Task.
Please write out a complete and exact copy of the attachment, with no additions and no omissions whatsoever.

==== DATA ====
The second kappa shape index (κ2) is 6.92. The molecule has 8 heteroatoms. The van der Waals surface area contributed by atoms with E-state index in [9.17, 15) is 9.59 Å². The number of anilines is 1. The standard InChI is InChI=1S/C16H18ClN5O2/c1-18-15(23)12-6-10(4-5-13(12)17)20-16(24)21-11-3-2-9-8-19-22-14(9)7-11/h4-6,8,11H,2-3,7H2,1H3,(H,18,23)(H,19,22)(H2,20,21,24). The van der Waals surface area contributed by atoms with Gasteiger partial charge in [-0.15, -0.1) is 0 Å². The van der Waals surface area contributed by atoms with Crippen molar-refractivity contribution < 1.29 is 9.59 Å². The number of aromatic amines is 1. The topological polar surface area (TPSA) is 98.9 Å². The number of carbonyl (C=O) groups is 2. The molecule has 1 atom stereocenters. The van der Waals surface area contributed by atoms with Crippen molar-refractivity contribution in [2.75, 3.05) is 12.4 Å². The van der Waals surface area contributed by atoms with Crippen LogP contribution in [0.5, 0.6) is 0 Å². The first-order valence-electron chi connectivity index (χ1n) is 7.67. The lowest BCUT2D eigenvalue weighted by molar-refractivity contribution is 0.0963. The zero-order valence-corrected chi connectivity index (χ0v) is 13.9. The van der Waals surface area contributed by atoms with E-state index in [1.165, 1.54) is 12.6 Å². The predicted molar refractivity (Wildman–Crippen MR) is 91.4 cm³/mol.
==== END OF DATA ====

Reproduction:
The second kappa shape index (κ2) is 6.92. The molecule has 8 heteroatoms. The van der Waals surface area contributed by atoms with E-state index in [9.17, 15) is 9.59 Å². The number of anilines is 1. The standard InChI is InChI=1S/C16H18ClN5O2/c1-18-15(23)12-6-10(4-5-13(12)17)20-16(24)21-11-3-2-9-8-19-22-14(9)7-11/h4-6,8,11H,2-3,7H2,1H3,(H,18,23)(H,19,22)(H2,20,21,24). The van der Waals surface area contributed by atoms with Gasteiger partial charge in [-0.15, -0.1) is 0 Å². The van der Waals surface area contributed by atoms with Crippen molar-refractivity contribution < 1.29 is 9.59 Å². The number of aromatic amines is 1. The topological polar surface area (TPSA) is 98.9 Å². The number of carbonyl (C=O) groups is 2. The molecule has 1 atom stereocenters. The van der Waals surface area contributed by atoms with Crippen molar-refractivity contribution in [2.75, 3.05) is 12.4 Å². The van der Waals surface area contributed by atoms with Crippen LogP contribution in [0.5, 0.6) is 0 Å². The first-order valence-electron chi connectivity index (χ1n) is 7.67. The lowest BCUT2D eigenvalue weighted by molar-refractivity contribution is 0.0963. The zero-order valence-corrected chi connectivity index (χ0v) is 13.9. The van der Waals surface area contributed by atoms with E-state index in [1.165, 1.54) is 12.6 Å². The predicted molar refractivity (Wildman–Crippen MR) is 91.4 cm³/mol.